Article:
I found that if I shot with the sun directly on the flowers, I had to do some maneuvering to get rid of the dark shadows. I actually shot several flowers that I thought turned out pretty good. I processed this with the white background, did a little cloning to take out
‘ junk,’ and voila — I had my image.
This photo is actually a composite of two shots. I thought these type of images with flowers made nice little cards, so I’ve printed several of them.
Surprise by Laura Richards (f/11, 1/500, auto ISO 400, 300mm)
Several years ago, my husband and I took a trip to several countries in southern Africa, including Botswana where we visited Chobe National Park. Driving through the park, we saw a wide range of animals and birds. On this particular photo, I was focusing on the egret. It was quite a distance away, so I wasn’t sure what kind of image I would get.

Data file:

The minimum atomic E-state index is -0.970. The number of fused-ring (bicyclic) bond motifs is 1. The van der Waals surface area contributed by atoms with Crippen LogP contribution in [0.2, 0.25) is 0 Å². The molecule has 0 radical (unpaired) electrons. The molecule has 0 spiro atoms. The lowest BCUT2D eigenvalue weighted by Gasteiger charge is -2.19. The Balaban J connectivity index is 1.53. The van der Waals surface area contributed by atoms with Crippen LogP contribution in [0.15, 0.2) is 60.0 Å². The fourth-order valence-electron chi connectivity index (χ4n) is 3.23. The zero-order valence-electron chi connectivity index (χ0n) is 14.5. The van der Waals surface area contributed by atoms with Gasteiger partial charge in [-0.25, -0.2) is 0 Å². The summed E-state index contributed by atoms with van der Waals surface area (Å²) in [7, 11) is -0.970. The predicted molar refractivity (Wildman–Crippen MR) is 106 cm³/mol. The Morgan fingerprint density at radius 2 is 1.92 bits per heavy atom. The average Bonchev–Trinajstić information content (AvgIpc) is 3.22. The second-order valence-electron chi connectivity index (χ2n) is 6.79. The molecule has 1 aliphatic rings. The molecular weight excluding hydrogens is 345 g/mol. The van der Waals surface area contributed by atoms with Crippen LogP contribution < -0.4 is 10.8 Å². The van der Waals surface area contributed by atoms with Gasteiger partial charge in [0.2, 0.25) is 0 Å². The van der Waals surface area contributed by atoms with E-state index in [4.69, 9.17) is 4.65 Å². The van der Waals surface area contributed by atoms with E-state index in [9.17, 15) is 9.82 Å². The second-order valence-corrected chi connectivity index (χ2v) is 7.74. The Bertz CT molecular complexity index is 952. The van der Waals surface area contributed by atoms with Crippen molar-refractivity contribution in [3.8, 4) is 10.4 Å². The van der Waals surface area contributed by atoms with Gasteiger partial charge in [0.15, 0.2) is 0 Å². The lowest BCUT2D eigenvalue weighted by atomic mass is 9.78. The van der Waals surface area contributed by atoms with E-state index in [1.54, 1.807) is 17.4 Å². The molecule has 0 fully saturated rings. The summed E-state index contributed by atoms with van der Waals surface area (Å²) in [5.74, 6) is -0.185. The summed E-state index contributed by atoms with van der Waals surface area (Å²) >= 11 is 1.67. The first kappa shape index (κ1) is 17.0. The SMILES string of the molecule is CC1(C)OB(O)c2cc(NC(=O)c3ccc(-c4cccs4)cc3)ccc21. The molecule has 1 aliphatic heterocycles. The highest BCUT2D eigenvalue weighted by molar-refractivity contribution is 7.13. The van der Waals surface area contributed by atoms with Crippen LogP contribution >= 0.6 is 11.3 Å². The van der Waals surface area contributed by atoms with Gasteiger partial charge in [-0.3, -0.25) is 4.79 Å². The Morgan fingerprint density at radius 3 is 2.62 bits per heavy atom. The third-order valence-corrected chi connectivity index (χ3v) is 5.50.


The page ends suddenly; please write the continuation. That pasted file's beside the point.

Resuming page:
When I got home, I uploaded all my photos onto the computer. As I looked at this one, I wasn’t impressed with the egret, but then I realized there was a crocodile right next to the bird. The shape of the crocodile mimicked the curve of the grass so I never saw it while I was taking the photo. Ironically, the crocodile was in better focus than the egret, and I never knew he was there. The other thing that surprised me was the proximity of the two. I would think the egret would be a good snack for the crocodile, but there doesn’t seem to be any friction between them.